5.  Stopping inappropriately in response to officer: NHTSA definition: “The observed vehicle stops at an inappropriate location or under inappropriate conditions, other than in the traffic lane. Examples include stopping: in a prohibited zone; at a crosswalk; far short of an intersection; on a walkway; across lanes; for a green traffic signal; for a flashing yellow traffic signal; abruptly as if startled; or in an illegal, dangerous manner.”

6.  Inappropriate or unusual behavior (throwing objects, arguing, etc): NHTSA definition: “Throwing objects from the vehicle, drinking in the vehicle, urinating at the roadside, arguing without cause, other disorderly actions.”

7.  Appearing to be impaired: NHTSA definition: “This cue is actually one or more of a set of indicators related to the personal behavior or appearance of the driver.  Examples of specific indicators might include:

eye fixation

tightly gripping the steering wheel

slouching in the seat

gesturing erratically or obscenely

face close to the windshield

driver’s head protruding from vehicle

Post stop cues (per NHTSA)

In addition to the 24 cues involving the observation of how the driver actually drove, NHTSA at page V-7 also indentified ten cues that may be present after the driver stops.

1.  Difficulty with motor vehicle controls

2.  Difficulty exiting the vehicle

3.  Fumbling with driver’s license or registration

4.  Repeating questions or comments

5.  Swaying, unsteady or balance problems

6.  Leaning on the vehicle or other object

7.  Slurred speech

8.  Slow to respond to officer/officer must repeat

9.  Provides incorrect information, changes answers

10.  Odor of alcoholic beverage from driver

NHTSA emphasizes that the effects of alcohol on driving are illustrated in a driver’s inability to perform tasks involving divided attention.  Divided attention, per NHTSA at page V-9, is “the driver’s ability to concentrate on two or more things at the same time.”  An impaired driver tends to focus on only one or more of the many important driving tasks, and either completely disregards other important ones or treats them as being less important than they really are.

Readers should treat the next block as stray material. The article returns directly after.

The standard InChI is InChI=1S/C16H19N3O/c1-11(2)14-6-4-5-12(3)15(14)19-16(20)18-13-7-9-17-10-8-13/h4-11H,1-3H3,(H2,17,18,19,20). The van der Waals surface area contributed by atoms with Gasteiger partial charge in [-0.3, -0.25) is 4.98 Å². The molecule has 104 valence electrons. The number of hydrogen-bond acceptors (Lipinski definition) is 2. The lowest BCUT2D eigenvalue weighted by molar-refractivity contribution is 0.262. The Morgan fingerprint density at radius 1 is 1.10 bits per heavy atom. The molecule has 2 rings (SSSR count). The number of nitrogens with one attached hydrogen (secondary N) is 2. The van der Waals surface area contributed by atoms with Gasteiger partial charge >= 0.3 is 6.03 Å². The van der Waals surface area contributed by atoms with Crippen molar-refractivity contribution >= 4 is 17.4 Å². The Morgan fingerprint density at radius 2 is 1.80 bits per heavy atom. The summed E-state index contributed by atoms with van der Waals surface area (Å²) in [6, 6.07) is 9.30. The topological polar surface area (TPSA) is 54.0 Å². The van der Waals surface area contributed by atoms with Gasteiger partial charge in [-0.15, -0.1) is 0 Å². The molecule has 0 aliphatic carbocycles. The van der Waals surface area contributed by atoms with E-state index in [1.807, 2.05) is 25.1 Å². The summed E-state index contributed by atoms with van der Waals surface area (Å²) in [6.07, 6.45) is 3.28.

Driving is complex, because it involves the performance of many “subtasks” simultaneously, per the NHTSA at pages V-8 and V-9, that include:

steering

controlling the accelerator

signaling

controlling the brake pedal

operating the clutch

operating the gearshift

observing other traffic

observing signal lights, stop signs and other traffic control devices

making decision (whether to stop, turn, speed up, slow down)

Cues of impairment per NHTSA at page V-10 may be found in how the driver stops after being signaled to do so by the officer.  These cues may, per NHTSA include:

an attempt to flee

no response

slow response

an abrupt swerve

sudden stop

striking the curb or other object

NHTSA at page V-10 believes that the when police stop a driver, the driver’s attention becomes divided.  To stop a driver, police use sirens, solid and flashing lights, as well as verbal commands broadcast by speakers.  In addition to the driver’s other divided attention tasks that the driver must normally perform , police stopping a driver cause more divided attention tasks.  A driver has to react to the signals to stop, determine how and where to stop, all while still continuing to drive until a safe point to stop is reached and then braking the vehicle.

Once the driver pulls the vehicle over and stops it, the officer will make additional observations of the driver that may suggest impairment.  Examples of a police officer’s observation of a person’s demeanor/speech/appearance to show impairment to support a charge of VC 23152(a): loud/aggressive behavior; slurred speech; red/watery eyes; an odor of an alcoholic additive/beverage